Picture used for illustrative purpose.
India will require e-commerce firms to treat sellers equally on their platforms and ensure transparency, according to a draft policy seen by Reuters on Saturday that follows criticism against business practices of big online companies.
India has been deliberating a new e-commerce policy for months amid complaints from brick-and-mortar retailers who allege online giants like Amazon and Walmart’s Flipkart flout federal regulations. The companies have denied the allegations.
A Reuters special report last month revealed that Amazon has for years given preferential treatment to a small group of sellers on its India platform and used them to circumvent the country’s foreign investment rules.
The latest draft of the policy document says operators should be impartial in their dealings with sellers.
“E-commerce operators must ensure equal treatment of all sellers/vendors registered on their platforms and not adopt algorithms which result in prioritising select vendors/sellers,” it says.
A spokesman for the commerce ministry declined to comment. The policy will apply to Amazon and Flipkart - two top e-commerce players in India - as well as domestic players like Reliance Industries, which has plans to expand its JioMart online platform.
All three firms did not immediately respond to a request for comment.
Separately, India is also considering changes to foreign investment rules that could prompt players including Amazon to restructure their ties with some major sellers, Reuters reported in January.
Government officials are set to hold talks next week with industry executives on such rules, according to people with direct knowledge.
On Saturday, top government officials from various departments, including the commerce ministry, met to discuss the e-commerce policy. The timeline of publication and whether it will be subject to further changes were not immediately clear.
Indian traders have also complained about steep discounts offered by online companies which smaller retailers have not been able to match. Amazon and Flipkart have said they comply with all laws.
E-commerce firms must “bring out clear and transparent policies” on online discounts, the draft document says.
The Reuters special report last month - based on internal Amazon documents dated between 2012 and 2019 - showed the company helped a small number of sellers prosper on its India platform, giving them discounted fees and helping one cut special deals with big tech manufacturers.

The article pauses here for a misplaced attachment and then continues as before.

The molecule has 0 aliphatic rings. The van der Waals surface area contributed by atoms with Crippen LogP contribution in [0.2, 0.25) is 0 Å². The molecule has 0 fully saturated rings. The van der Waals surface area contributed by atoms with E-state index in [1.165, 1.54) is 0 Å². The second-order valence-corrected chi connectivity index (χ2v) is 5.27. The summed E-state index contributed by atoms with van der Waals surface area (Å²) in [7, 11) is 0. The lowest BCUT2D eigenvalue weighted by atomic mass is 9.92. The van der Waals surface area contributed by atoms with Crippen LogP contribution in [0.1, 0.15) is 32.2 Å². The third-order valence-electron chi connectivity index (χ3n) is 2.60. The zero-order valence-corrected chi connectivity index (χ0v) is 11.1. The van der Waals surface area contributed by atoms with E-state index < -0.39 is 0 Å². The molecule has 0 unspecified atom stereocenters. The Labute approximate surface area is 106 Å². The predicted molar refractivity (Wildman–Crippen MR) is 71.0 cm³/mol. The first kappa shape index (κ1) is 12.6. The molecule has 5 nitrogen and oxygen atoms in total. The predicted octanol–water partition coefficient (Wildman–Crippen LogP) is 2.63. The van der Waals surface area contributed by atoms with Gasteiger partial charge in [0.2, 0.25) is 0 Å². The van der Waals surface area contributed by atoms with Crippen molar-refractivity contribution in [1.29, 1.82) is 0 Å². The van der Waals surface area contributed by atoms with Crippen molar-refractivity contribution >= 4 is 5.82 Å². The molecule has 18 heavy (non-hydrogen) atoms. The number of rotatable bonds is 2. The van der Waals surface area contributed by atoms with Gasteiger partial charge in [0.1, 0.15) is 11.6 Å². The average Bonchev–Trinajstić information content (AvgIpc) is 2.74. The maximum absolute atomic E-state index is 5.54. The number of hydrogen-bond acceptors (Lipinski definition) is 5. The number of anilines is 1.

Amazon has said it “does not give preferential treatment to any seller on its marketplace,” and that it “treats all sellers in a fair, transparent, and non-discriminatory manner.”
Meanwhile With growing food and fuel prices, India’s retail inflation increased in February as the Consumer Price Index rose to 5.03 per cent against 4.06 per cent in January.
The consumer food price index was at 3.87 per cent in February, in a steep rise from 1.96 per cent a month ago, showed data from the Ministry of Statistics & Programme Implementation.
The latest data gains significance as the February CPI is the last CPI inflation print before the RBI’s monetary policy review.
The combined inflation rate for food and beverages was at 4.25 per cent and that of pan, tobacco and intoxicants was at 10.70 per cent in February 2021.
As per the official data, the inflation rate for fuel and light was at 3.53 per cent.
Retail prices of petrol and diesel have hit record highs across the country in the past couple of months in line with the rise in global crude oil prices, affecting the common man.
Pump prices of the transport fuels have been unchanged for around 13 days now at record high levels ahead of the upcoming Assembly polls.
Radhika Rao, Economist at DBS BANK, Singapore said,”Improving growth expectations and firm crude prices are complicating monetary policy expectations.
The one-year implied rate has risen this year, as have 5-year overnight index swaps, as markets build policy tightening risks. Bounce in February’s inflation adds to this debate. Much of the increase stemmed from a sequential uptick in staple vegetables and commodity price pressures. With part of the pass-through also seeping into services (transport), core inflation hardened to 5.9 per cent y/y, spurred also by a return in the demand impulse and return in producers’ pricing power.”
Kunal Kundu, India economist, Societe Generale, Bengaluru, said, “while the low statistical base effect is partly responsible for this uptick, there are telltale signs of price pressures building up, notably through petro (petroleum) product prices bus and airfare segment. Price pressure is also building up from manufactured product price (driven by a sharp rise in commodity prices) and house price channel.”
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